Asparagusic acid, on the other hand, isn t volatile, so asparagus itself doesn t convey the same rotten smell. But once your body converts asparagusic acid into these volatile, sulfur-bearing compounds, the distinctive aroma can be generated quite quickly in some cases, it s been detected in the urine of people who ate asparagus just 15-30 minutes earlier. Of course, the whole asparagus-urine scent issue is complicated by an entire separate issue: Some people simply don t smell anything different when urinate after they eat asparagus. Scientists have long been divided into two camps in explaining this issue. Some believe that, for physiological reasons, these people (which constitute anywhere from 20 to 40 percent of the population) don t produce the aroma in their urine when they digest asparagus, while others think that they produce the exact same scent, but somehow lack the ability to smell it. On the whole, the evidence is mixed. Initially, a pair of studies conducted in the 1980s with participants from and found that everyone produced the characteristic scent, and that a minority of people were simply unable to smell it. People with the ability to detect the scent, though, were able to smell it even in the urine of those who couldn t smell it, indicating that the differences were rooted in perception, not production.
More recent studies, though, suggest the issue is a bit more complicated. The, from 2010, found that differences existed between individuals in both the production and detection of the scent. Overall, scientists now conclude that most of the difference is in perception that is, if your urine doesn t seem to smell any differently after you eat asparagus, it s likely that you simply can t perceive the sulfurous compounds foul odor, but there s a small chance it s because your body digests asparagus in a way that reduces the concentration of these chemicals in your urine. It s still unclear why some people don t produce the smell, but we do seem to have a clear explanation of why some people don t perceive it. In 2010, the genetic sequencing company conducted in which they asked nearly 10,000 customers if they noticed any scent in their urine after eating asparagus, and looked for genetic similarities among those who couldn t. This peculiarity which you might consider useful if you eat asparagus frequently appears to stem from a single genetic mutation, a switched base-pair among a cluster of 50 different genes that code for olfactory receptors. We re still waiting for some enterprising team of scientists to attempt gene therapy to convert smellers into non-smellers but given other priorities to use genetic modification to and, it seems likely that those suffering from asparagus-scented urine might have to wait a while. In every issue of WebMD the Magazine, we ask our experts to answer readers' questions about a wide range of topics.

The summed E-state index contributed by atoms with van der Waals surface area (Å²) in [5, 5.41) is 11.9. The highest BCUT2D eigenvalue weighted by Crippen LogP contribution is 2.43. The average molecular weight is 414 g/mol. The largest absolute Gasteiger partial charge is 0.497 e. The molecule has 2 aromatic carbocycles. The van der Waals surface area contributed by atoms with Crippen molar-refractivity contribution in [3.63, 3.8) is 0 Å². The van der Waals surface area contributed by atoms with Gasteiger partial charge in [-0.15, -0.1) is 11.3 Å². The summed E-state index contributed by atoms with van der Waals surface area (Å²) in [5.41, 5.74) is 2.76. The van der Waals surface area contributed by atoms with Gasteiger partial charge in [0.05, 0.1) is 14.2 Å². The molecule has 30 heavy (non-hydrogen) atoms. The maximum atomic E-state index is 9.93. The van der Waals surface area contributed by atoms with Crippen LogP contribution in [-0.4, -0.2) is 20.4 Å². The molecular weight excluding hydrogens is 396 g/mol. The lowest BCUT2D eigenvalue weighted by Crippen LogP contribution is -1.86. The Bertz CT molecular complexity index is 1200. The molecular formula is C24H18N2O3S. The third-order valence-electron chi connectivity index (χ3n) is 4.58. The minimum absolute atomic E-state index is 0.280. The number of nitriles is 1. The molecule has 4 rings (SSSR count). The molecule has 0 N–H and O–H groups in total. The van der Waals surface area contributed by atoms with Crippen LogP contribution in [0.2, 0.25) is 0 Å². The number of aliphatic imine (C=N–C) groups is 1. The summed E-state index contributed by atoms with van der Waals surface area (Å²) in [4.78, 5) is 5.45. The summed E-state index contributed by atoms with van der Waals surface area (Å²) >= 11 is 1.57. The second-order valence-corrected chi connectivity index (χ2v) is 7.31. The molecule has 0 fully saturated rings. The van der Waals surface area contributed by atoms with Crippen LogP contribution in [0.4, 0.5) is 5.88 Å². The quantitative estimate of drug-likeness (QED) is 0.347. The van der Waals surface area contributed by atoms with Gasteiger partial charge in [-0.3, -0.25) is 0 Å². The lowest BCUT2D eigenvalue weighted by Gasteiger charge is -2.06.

In our July-August 2010 issue, we turned to WebMD's Expert, Carolyn O'Neil, MS, RD, to learn just why asparagus makes our urine smell, well, different. Q: I've noticed that when I eat asparagus, my urine has a funny smell. Is that normal? A: It's totally normal. In fact, the effect of asparagus on urine odor has been observed for centuries. French novelist Marcel Proust famously wrote in 1913 that asparagus "transforms my chamber-pot into a flask of perfume. " And one British men's club is said to have put up a sign reading, "During the asparagus season, members are requested not to relieve themselves in the hat stand. " Depending on which study you read, between 22% and 50% of the population report having pungent pee after eating asparagus. But that doesn't mean only some people's bodies generate that smell. Researchers believe that, during digestion, the vegetable's sulfurous amino acids break down into smelly chemical components in all people. And because those components are "volatile," meaning airborne, the odor wafts upward as the urine leaves the body and can be detected as soon as 15 minutes after you eat this spring delicacy. But only about one-quarter of the population appears to have the special gene that allows them to smell those compounds. So the issue isn't whether or not your pee is smelly; it's whether you're able to smell it. If you smell a funny fragrance in your urine after you eat asparagus, you're not only normal, you have a good nose. В 2010 WebMD, LLC. All rights reserved.